Six Nations: Records 'there to be broken', says Rory Lawson
He may have bigger issues on his mind this Sunday morning but Rory Lawson can be forgiven for pondering just how Andy Robinson goes about selecting his scrum-half. If Robinson isn't employing a coin to facilitate selection it can only be because he's replaced it with some dice.
Lawson was first choice in Argentina (in the absence of Chris Cusiter) but lost his place to Mike Blair for the opening match of the autumn series against New Zealand. A 49-3 defeat, it proved a good one to miss. Lawson then captained the side to victory over the Springboks and Samoa and started the first two matches of the Six Nations, only to be dumped out of the starting XV for the visit of Ireland... and returned to today's line up.
It may be that the coach has taken a look at Gloucester Rugby and decided that their recent run of nine wins on the trot deserves some recognition. Lawson starts the match, while Scott Lawson and Alasdair Strokosch will probably come off the bench at some stage. Is it difficult to boost a struggling squad or can these Gloucester men infect Scotland with the winning habit or at least a smidgeon of self belief?
"I don't think it's tricky from our perspective," says Lawson.
"Everyone wants to be energised and upbeat and to be positive about how capable we are as a squad. The frustration has come from (the fact that] our performances haven't given us a chance to win these games.
"Look at the three games from the last weekend, all of them were decided on small margins whether it was goal kicking, an odd decision here or there or one missed tackle. It's very fine margins. We want to put on a performance that gives us the best chance of winning this game."
Six Nations coverage in full
• 'Hate' has gone out of Calcutta Cup, says England coach Martin Johnson
• Scotland need to rediscover their 'mongrel' fury to avoid being crushed by England
• Records 'there to be broken', says Rory Lawson
• Tom English: 'English jibes must represent an effrontery to the proud Scots'
• Chris Ashton once feared his switch to union was a mistake. His try record proves otherwise
• Sound of silence will be a result for Scotland at England's fortress
• Calcutta cup head to heads
• Italy 22 - 21 France: Nick Mallett's finest hour
• Wales 19 - 13 Ireland: Irish fury over winning try fails to dampen Welsh joy
• Women's Six Nations: Ruth Slaven eager to tackle the English
Of course the same could be said of England, who are skippered by Lawson's friend and companion at club level, Mike Tindall. The Englishman joked last week that, had the scrum-half skippered Scotland, they would be the first Six Nations captains to greet each other before the coin toss with a high five and a hug. That was probably reason enough for Robinson to hand the captaincy to Al Kellock. According to his coach Lawson wins the nod at nine this afternoon because he kicks the ball better than Mike Blair and he will be expected to take some of the responsibility off young fly-half, Ruaridh Jackson. Lawson also boasts the best pass in Scotland and, with the likes of James Haskell bearing down on him, Jackson is going to need every micro-second he can find this afternoon.
Lawson's service is something he has worked hard on at Gloucester with head coach and former Scotland No 9 Bryan Redpath, who learnt something about getting the ball smartly away from the breakdown in a Test career that spanned 11 years and earned him 60 caps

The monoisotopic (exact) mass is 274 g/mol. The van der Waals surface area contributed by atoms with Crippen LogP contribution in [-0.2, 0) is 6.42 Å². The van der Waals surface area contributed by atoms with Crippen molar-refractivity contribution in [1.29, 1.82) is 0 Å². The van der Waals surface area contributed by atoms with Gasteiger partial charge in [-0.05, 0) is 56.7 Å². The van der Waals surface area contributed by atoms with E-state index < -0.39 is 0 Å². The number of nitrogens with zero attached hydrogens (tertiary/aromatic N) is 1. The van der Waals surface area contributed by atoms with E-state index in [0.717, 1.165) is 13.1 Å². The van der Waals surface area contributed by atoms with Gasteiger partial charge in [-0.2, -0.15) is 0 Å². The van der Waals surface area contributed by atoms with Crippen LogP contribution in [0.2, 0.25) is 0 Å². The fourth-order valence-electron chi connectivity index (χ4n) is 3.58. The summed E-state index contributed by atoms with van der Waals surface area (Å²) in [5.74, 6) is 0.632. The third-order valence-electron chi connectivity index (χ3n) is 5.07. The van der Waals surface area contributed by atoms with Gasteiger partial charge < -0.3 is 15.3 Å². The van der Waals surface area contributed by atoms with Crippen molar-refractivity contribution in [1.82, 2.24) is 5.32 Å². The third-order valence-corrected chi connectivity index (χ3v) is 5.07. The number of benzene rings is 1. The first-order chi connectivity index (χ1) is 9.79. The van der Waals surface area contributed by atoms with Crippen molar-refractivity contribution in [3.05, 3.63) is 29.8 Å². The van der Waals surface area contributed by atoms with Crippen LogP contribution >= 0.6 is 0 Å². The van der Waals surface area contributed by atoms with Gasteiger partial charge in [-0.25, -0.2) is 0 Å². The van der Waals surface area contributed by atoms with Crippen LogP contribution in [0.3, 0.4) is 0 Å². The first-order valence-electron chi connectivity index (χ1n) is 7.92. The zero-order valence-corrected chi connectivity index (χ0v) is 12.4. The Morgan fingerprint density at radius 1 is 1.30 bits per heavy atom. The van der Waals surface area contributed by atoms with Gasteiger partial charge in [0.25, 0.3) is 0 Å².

"It's one of the core skills that scrum-halfs need to work really hard on," said Lawson. "Brush (Redpath) pushes it hard and pushes it hard. If you throw a bad pass in training then he'll let you know about it. He's got that sharpened eye for the actual breakdown of the pass. We work hard on it, just as I do when I come up here and I see it as one of the strengths of my game."
When Lawson is initially quizzed about how much time he's had to gel with Jackson he replies: "Not a whole lot... I've not had that much of an opportunity to play with him."
He appears to have forgotten that he and Jackson combined to good effect back in 2009 when Scotland A won the Nations Cup in Romania. Lawson evidently had no trouble finding Jackson in the final against France when Richie Vernon scored the decisive try. A repeat performance would be more than welcome this afternoon, even if no one is betting the house on it happening after three consecutive defeats for the Scots and no win at Twickenham since 1983.
"The guys are very aware we've lost our three games so far and with that comes a real determination to turn things around," says Lawson. "The frustration in the camp so far is that we've not shown what we're about so far this campaign. Over the last 12 months we built up a lot of expectation from the public, from the rugby world and ourselves as well and we have not met those expectations.
As a result other teams have not had to be at their best to beat us.
"The 1983 thing is certainly something that we are aware of but records are there to be broken in many ways. We have to believe that we can go down there and put in a performance that can get us a win. We're fully aware that England are right on top of their game right now, they're on for a Grand Slam and anything but an exceptional performance won't be good enough to win down there."
Rory Lawson's father, Alan, won 15 caps, played England on five separate occasions and lost just once, yet even he never managed a win at Twickenham. One day after turning 30, there is no present that Rory Lawson would appreciate more than to go one better than his dad this afternoon.
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Friday 24 May 2013
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